Daily Taoist 1_24b – Buddha Zhen Discusses TAO #13b for Actors to Understand Self-Esteem Confidence

YouTube Video TRANSCRIPT Daily Taoist 24:

Okay. Here we go.

Welcome back to another episode of The Daily Taoist. Yeah. I like that. I just put that name on here. I decided, “Hey. These are so much fun… Maybe I should make a show out of this. The Daily Taoist.

Anyway, let’s go. Let’s continue on.

NUMBER 13 by Lao Tzu. But we’re working from my book. There’s a better picture of the cover back there. My book, The Tao of Taoism – Using the Dao Te Ching to Improve Your Life. Otherwise, why use it all? Seriously. [laughs]

Okay. Here we go. I’m on page 24 and this is #13b of what Lao Tzu wrote. Now there’s 80 paragraphs. I’ve got 40 in this book. Okay, #13b is what I’m numbering this one.

Self-esteem is the appreciation of one’s own subconscious identity.
This self-love creates a pride that is dependent upon the opinion of others.

Hmmm. Okay. Let’s read that again. Maybe break it down a little bit.

Self-esteem— (Confidence. What you think of yourself. Self-esteem is supposed to be a positive thing. Esteem.) —Is the appreciation of one’s own subconscious identity.

Ah. Subconscious. Most of the self-esteem we think of is things we consciously do in our life. But according to Lao Tzu, if I’m getting this right, he’s saying that your real self-esteem is what your subconscious really–appreciates. Okay. So. It’s not the way you act as an actor. An actor might enjoy playing murderers. Okay? And everybody knows this person as a murderer. That’s all they ever see is this guy shooting guns and killing people all the time. So is his self esteem to be appreciated as a murderer? He’s a great murderer. He murders people so good on camera. He looks so cool doing it. And everybody enjoys watching you kill people. So he’s a professional murderer? Well, is his self-esteem supposed to be based on that? His ability to murder? Okay?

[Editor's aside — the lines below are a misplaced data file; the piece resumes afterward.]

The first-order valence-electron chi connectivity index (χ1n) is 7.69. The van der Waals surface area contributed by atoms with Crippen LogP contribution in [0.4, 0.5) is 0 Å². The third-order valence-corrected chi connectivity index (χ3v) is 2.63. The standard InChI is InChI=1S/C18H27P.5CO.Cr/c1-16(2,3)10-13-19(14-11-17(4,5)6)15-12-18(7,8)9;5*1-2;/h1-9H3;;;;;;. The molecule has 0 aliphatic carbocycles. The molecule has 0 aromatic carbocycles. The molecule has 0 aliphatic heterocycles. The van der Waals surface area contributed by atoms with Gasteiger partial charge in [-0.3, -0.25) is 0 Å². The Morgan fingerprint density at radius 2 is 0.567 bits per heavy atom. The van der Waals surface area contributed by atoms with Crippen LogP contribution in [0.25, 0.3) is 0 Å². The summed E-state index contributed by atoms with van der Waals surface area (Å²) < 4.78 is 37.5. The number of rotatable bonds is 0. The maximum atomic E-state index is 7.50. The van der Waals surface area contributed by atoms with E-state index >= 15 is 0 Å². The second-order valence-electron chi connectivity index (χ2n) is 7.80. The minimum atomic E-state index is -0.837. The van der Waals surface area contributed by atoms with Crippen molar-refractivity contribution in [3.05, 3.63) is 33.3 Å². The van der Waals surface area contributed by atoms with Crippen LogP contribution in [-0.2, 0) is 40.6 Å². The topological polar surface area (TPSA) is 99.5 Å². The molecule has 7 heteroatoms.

Or is it still his own subconscious identity that hopefully is not a murderer. It’s his conscious identity that’s a murderer. He’s consciously out there killing people and getting paid for it. But his subconscious identity may have nothing to do with that at all. It may just be that he wants to be an actor. He wants to be loved and appreciated. Or he wants to be able to pull off some sort of impersonation. It impresses people and he feels proud of that.

So subconsciously he may have a totally different goal than going out there and being the best murderer on the planet–in the movies. [laughs] Just an example.

Here we go. Continuing.

The second sentence: This self-love. (Okay. Which in this case we’ll say is the love of being an actor. You know, being able to flexible at changing your identity to make other people happy. Kind of like wearing costumes.) This self-love creates a pride. (So you practice at it. You get good at it. You must’ve done it a whole bunch of times successfully. So now you can be proud of yourself. You have pride.) That is not dependent upon the opinion of others.

Ahhhh. I didn’t get that ‘NOT’ the last time quite as clearly. Okay. The idea here is you know that you’ve done a good job. In fact, maybe a whole bunch of other people know you did a good job. But right now, you’re in a movie and you do really crappy. And everybody thinks you’re a crappy actor. But you know you’re a good actor because you’ve done good before. You’re just maybe in a role you can’t fathom. You can’t understand this person. You can’t pull it off.